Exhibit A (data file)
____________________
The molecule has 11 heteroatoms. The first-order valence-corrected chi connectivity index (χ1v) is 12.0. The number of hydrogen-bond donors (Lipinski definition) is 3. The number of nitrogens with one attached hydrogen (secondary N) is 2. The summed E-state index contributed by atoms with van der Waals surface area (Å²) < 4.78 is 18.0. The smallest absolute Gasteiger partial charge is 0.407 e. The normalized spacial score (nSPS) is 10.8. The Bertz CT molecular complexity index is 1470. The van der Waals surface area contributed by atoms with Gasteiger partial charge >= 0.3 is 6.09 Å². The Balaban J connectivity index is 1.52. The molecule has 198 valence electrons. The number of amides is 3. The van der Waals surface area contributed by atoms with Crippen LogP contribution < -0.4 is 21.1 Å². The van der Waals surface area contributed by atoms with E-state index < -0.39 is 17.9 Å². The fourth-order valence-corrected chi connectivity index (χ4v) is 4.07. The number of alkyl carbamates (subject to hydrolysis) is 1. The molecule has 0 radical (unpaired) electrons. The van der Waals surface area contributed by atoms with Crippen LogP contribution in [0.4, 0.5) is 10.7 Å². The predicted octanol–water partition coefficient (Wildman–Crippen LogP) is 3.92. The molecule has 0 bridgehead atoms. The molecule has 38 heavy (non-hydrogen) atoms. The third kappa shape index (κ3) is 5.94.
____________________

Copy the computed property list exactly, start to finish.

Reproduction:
The molecule has 11 heteroatoms. The first-order valence-corrected chi connectivity index (χ1v) is 12.0. The number of hydrogen-bond donors (Lipinski definition) is 3. The number of nitrogens with one attached hydrogen (secondary N) is 2. The summed E-state index contributed by atoms with van der Waals surface area (Å²) < 4.78 is 18.0. The smallest absolute Gasteiger partial charge is 0.407 e. The normalized spacial score (nSPS) is 10.8. The Bertz CT molecular complexity index is 1470. The van der Waals surface area contributed by atoms with Gasteiger partial charge >= 0.3 is 6.09 Å². The Balaban J connectivity index is 1.52. The molecule has 198 valence electrons. The number of amides is 3. The van der Waals surface area contributed by atoms with Crippen LogP contribution < -0.4 is 21.1 Å². The van der Waals surface area contributed by atoms with E-state index < -0.39 is 17.9 Å². The fourth-order valence-corrected chi connectivity index (χ4v) is 4.07. The number of alkyl carbamates (subject to hydrolysis) is 1. The molecule has 0 radical (unpaired) electrons. The van der Waals surface area contributed by atoms with Crippen LogP contribution in [0.4, 0.5) is 10.7 Å². The predicted octanol–water partition coefficient (Wildman–Crippen LogP) is 3.92. The molecule has 0 bridgehead atoms. The molecule has 38 heavy (non-hydrogen) atoms. The third kappa shape index (κ3) is 5.94.